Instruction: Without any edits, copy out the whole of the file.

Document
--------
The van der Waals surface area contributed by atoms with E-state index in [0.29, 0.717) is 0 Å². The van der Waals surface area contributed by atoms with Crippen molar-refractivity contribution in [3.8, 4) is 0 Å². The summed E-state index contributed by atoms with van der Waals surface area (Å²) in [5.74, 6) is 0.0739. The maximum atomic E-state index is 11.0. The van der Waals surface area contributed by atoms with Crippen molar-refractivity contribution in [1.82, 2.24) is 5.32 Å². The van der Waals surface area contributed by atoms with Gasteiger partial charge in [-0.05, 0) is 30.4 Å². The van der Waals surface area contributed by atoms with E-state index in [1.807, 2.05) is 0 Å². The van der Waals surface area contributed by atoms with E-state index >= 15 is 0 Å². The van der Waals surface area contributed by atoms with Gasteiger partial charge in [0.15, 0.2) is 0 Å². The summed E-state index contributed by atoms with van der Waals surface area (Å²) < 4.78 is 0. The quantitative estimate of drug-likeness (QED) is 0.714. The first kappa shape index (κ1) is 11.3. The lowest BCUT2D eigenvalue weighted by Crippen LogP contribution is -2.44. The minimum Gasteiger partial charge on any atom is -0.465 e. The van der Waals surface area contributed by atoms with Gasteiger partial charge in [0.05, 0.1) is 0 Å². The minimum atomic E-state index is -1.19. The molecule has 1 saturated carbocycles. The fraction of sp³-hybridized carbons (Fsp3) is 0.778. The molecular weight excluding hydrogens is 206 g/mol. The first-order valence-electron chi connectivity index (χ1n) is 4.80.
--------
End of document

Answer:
The van der Waals surface area contributed by atoms with E-state index in [0.29, 0.717) is 0 Å². The van der Waals surface area contributed by atoms with Crippen molar-refractivity contribution in [3.8, 4) is 0 Å². The summed E-state index contributed by atoms with van der Waals surface area (Å²) in [5.74, 6) is 0.0739. The maximum atomic E-state index is 11.0. The van der Waals surface area contributed by atoms with Crippen molar-refractivity contribution in [1.82, 2.24) is 5.32 Å². The van der Waals surface area contributed by atoms with Gasteiger partial charge in [-0.05, 0) is 30.4 Å². The van der Waals surface area contributed by atoms with E-state index in [1.807, 2.05) is 0 Å². The van der Waals surface area contributed by atoms with E-state index >= 15 is 0 Å². The van der Waals surface area contributed by atoms with Gasteiger partial charge in [0.15, 0.2) is 0 Å². The summed E-state index contributed by atoms with van der Waals surface area (Å²) < 4.78 is 0. The quantitative estimate of drug-likeness (QED) is 0.714. The first kappa shape index (κ1) is 11.3. The lowest BCUT2D eigenvalue weighted by Crippen LogP contribution is -2.44. The minimum Gasteiger partial charge on any atom is -0.465 e. The van der Waals surface area contributed by atoms with Gasteiger partial charge in [0.05, 0.1) is 0 Å². The minimum atomic E-state index is -1.19. The molecule has 1 saturated carbocycles. The fraction of sp³-hybridized carbons (Fsp3) is 0.778. The molecular weight excluding hydrogens is 206 g/mol. The first-order valence-electron chi connectivity index (χ1n) is 4.80.